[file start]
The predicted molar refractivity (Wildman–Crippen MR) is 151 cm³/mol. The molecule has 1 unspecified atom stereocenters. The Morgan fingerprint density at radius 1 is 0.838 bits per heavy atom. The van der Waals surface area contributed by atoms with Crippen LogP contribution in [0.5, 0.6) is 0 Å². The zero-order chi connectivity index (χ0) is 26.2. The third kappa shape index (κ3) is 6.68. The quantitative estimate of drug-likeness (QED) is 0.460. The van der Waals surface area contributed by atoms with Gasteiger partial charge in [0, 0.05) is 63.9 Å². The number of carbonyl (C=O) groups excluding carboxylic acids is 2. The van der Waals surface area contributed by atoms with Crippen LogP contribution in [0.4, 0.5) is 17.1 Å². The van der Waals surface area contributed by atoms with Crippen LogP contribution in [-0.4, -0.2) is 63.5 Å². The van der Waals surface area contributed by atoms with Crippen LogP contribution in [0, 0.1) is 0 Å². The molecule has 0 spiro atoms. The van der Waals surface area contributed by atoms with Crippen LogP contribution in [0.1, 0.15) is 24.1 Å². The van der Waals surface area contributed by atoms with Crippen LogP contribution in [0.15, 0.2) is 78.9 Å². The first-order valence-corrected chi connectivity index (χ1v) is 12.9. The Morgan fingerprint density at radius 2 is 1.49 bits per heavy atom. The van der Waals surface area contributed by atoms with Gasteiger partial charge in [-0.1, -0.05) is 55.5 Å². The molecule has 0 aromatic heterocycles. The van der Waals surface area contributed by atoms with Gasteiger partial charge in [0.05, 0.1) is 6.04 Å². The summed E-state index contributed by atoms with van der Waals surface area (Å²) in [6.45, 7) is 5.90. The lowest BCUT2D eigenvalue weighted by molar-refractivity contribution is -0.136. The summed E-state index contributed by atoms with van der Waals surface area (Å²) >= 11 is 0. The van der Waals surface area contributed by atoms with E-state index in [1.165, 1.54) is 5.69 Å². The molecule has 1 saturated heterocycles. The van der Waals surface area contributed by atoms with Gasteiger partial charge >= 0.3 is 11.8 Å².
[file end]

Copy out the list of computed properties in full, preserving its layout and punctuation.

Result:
The predicted molar refractivity (Wildman–Crippen MR) is 151 cm³/mol. The molecule has 1 unspecified atom stereocenters. The Morgan fingerprint density at radius 1 is 0.838 bits per heavy atom. The van der Waals surface area contributed by atoms with Crippen LogP contribution in [0.5, 0.6) is 0 Å². The zero-order chi connectivity index (χ0) is 26.2. The third kappa shape index (κ3) is 6.68. The quantitative estimate of drug-likeness (QED) is 0.460. The van der Waals surface area contributed by atoms with Gasteiger partial charge in [0, 0.05) is 63.9 Å². The number of carbonyl (C=O) groups excluding carboxylic acids is 2. The van der Waals surface area contributed by atoms with Crippen LogP contribution in [0.4, 0.5) is 17.1 Å². The van der Waals surface area contributed by atoms with Crippen LogP contribution in [-0.4, -0.2) is 63.5 Å². The van der Waals surface area contributed by atoms with Crippen LogP contribution in [0, 0.1) is 0 Å². The molecule has 0 spiro atoms. The van der Waals surface area contributed by atoms with Crippen LogP contribution in [0.1, 0.15) is 24.1 Å². The van der Waals surface area contributed by atoms with Crippen LogP contribution in [0.15, 0.2) is 78.9 Å². The first-order valence-corrected chi connectivity index (χ1v) is 12.9. The Morgan fingerprint density at radius 2 is 1.49 bits per heavy atom. The van der Waals surface area contributed by atoms with Gasteiger partial charge in [-0.1, -0.05) is 55.5 Å². The molecule has 0 aromatic heterocycles. The van der Waals surface area contributed by atoms with Gasteiger partial charge in [0.05, 0.1) is 6.04 Å². The summed E-state index contributed by atoms with van der Waals surface area (Å²) in [6.45, 7) is 5.90. The lowest BCUT2D eigenvalue weighted by molar-refractivity contribution is -0.136. The summed E-state index contributed by atoms with van der Waals surface area (Å²) >= 11 is 0. The van der Waals surface area contributed by atoms with E-state index in [1.165, 1.54) is 5.69 Å². The molecule has 1 saturated heterocycles. The van der Waals surface area contributed by atoms with Gasteiger partial charge >= 0.3 is 11.8 Å².